Camden County's proposal for the spaceport shows the Union Carbide Hazardous Waste Landfill lays within the 2 mile LDZ Blast Zone. And it could be a Black Hole, which relative to Camden's wealth, would rival a black hole in space and suck up every dollar in sight. The long-buried, 58 acre Hazardous Waste Landfill site is just a few hundred feet or so from Todd Creek which flows directly into the Satilla River. It lies directly on top of the Flordian Aquifer that provides all of Coastal Georgia's drinking water. Cleanup of the toxic site could cost tens of millions of dollars but things might get much worse if the Spaceport is built on the site. What do we need to know about this risk? 

There is a reason why the property the County proposes to purchase has very few commercial uses. Prior toxic uses have made the 4,011 acres legally uninhabitable, even for overnight stays. We are told that the Purchase Contract allows the deal to be cancelled if Union Carbide cannot separate the toxic landfill acreage from the spaceport tract. The Georgia Environmental Protection Department will have to determine if it can allow the separation of the Hazardous Waste Landfill since the entire 4,011 acres are restricted for safety reasons. But irrespective of who owns the landfill, it will remain exactly where it is. Testing will be performed to try to determine if seismic vibrations and sonic noise from tests and launches will make the landfill more unstable. But only time would tell if the tests are relevant to the actual conditions once rocket launches begin. Union Carbide would not be responsible for toxic leaks caused by the spaceport, and in any event a leakage from any cause is certain to result in expensive litigation, not to mention a possible, entirely foreseeable, toxic nightmare.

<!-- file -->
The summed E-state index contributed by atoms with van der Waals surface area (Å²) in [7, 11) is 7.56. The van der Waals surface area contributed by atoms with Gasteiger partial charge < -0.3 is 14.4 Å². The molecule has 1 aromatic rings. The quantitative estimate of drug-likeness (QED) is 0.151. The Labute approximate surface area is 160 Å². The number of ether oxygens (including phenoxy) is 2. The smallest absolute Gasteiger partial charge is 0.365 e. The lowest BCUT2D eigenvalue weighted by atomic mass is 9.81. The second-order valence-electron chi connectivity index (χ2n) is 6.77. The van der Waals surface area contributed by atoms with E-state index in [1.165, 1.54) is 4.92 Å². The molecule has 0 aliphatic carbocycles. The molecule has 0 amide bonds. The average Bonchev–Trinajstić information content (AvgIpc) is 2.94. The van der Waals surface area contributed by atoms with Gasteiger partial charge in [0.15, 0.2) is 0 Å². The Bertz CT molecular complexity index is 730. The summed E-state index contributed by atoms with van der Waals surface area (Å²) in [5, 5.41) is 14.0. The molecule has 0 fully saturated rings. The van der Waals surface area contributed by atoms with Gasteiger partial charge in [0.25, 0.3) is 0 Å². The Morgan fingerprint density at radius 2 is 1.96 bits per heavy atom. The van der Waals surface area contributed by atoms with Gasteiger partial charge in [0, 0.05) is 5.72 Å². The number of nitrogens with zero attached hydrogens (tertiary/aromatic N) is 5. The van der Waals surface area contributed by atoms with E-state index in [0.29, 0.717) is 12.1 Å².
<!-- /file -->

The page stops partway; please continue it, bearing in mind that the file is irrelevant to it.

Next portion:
The Purchase Option Contract

For property that has few other uses and a lot of environmental restrictions and hazards, Camden County appears to be paying a lot and taking a lot of risk. But a lot of the contract has been concealed from public view . . .

 

Here's the Environmental Covenant that details the responsibilities, limits and activites permitted on the proposed Spaceport property. The Covenant is legally recorded in the Camden County Clerk's Office. But the Hazardous Waste Landfill must be separated from the Spaceport property for this deal to be completed. Does it matter who owns the Hazardous Waste Landfill since it is not being removed from the site?

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